>>> platform, for example, a `double' can be accessed at any
    >>> address divisible by four, but can be accessed more quickly
    >>> if the address is also divisible by eight. Should the
    >>> alignment "requirement" be taken as four or as eight?

    >> Could be either. My point is that the compiler is allowed to insert,
    >> say, 16 bytes of padding, even if it doesn't help performance at all.

    >
    > ... and my point was about the word "silly:" Until you
    > can nail down "requirement" you can't assess the silliness
    > of the padding scheme.


    Ok, good point.

    To re-state my point more precisely, a compiler is allowed to insert
    padding between struct members even if doing so has no benefit
    whatsoever. (I don't know of any compilers that actually do so.)

    --
    Keith Thompson (The_Other_Keith) <http://www.ghoti.net/~kst>
    Nokia
    "We must do something. This is something. Therefore, we must do this."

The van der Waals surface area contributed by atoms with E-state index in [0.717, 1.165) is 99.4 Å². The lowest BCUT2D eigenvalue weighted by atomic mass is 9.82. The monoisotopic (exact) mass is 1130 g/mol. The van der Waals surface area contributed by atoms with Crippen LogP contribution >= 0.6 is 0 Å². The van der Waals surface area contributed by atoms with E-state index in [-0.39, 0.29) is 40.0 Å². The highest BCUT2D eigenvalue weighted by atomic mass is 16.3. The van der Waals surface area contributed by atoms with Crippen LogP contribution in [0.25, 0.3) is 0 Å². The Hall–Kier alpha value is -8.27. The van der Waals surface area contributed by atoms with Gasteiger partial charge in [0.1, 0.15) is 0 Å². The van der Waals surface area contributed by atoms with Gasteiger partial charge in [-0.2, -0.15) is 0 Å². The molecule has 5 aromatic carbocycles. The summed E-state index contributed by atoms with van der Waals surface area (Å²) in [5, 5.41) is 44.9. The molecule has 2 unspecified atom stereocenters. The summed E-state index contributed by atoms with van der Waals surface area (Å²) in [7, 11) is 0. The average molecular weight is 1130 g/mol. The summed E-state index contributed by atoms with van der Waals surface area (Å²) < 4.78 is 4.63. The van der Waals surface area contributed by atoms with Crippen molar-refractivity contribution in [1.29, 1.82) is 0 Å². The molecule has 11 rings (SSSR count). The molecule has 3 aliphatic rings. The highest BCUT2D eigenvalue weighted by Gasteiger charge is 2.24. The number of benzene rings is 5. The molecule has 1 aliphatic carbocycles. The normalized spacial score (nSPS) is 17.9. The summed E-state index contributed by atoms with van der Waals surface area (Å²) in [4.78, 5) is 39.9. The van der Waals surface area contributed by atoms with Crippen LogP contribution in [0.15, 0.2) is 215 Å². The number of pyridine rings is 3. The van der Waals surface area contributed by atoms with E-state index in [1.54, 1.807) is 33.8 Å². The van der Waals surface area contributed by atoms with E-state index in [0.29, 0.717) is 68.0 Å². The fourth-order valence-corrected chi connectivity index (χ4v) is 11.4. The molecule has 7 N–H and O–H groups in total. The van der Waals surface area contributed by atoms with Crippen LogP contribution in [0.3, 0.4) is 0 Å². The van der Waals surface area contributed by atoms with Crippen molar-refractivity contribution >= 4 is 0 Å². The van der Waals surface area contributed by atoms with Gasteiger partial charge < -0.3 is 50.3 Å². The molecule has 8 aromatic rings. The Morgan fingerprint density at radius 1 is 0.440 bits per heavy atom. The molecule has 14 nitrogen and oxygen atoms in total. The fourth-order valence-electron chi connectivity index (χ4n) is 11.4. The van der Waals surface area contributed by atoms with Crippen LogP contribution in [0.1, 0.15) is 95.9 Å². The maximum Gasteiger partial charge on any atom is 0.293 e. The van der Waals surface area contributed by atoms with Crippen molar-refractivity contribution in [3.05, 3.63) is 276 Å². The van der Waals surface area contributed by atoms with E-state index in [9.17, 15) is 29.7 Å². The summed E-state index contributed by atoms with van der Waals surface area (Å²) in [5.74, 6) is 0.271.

-- Antony Jay and Jonathan Lynn, "Yes Minister"
    Keith Thompson, May 28, 2008
    #10
  11. CBFalconer <> writes:
    > rahul wrote:
    >> How is the memory allocated for structures? I need to optimize
    >> the memory usage and bit fields are not doing the trick.
    >>
    >> Any details about the memory allocation for the structures would
    >> be a great help.
    >>
    >> PS - I already have asked this in gcc group. Please refrain from
    >> directing me towards other groups.

    >
    > If you are using gcc, then a gcc group is appropriate. This one is
    > not. A compiler system can use any method of memory allocation it
    > pleases, so long as it works.


    But the C standard imposes a number of requirements on how memory is
    allocated for structures (as we already discussed in this thread).

    --
    Keith Thompson (The_Other_Keith) <http://www.ghoti.net/~kst>
    Nokia
    "We must do something. This is something. Therefore, we must do this."
    -- Antony Jay and Jonathan Lynn, "Yes Minister"
    Keith Thompson, May 30, 2008
    #11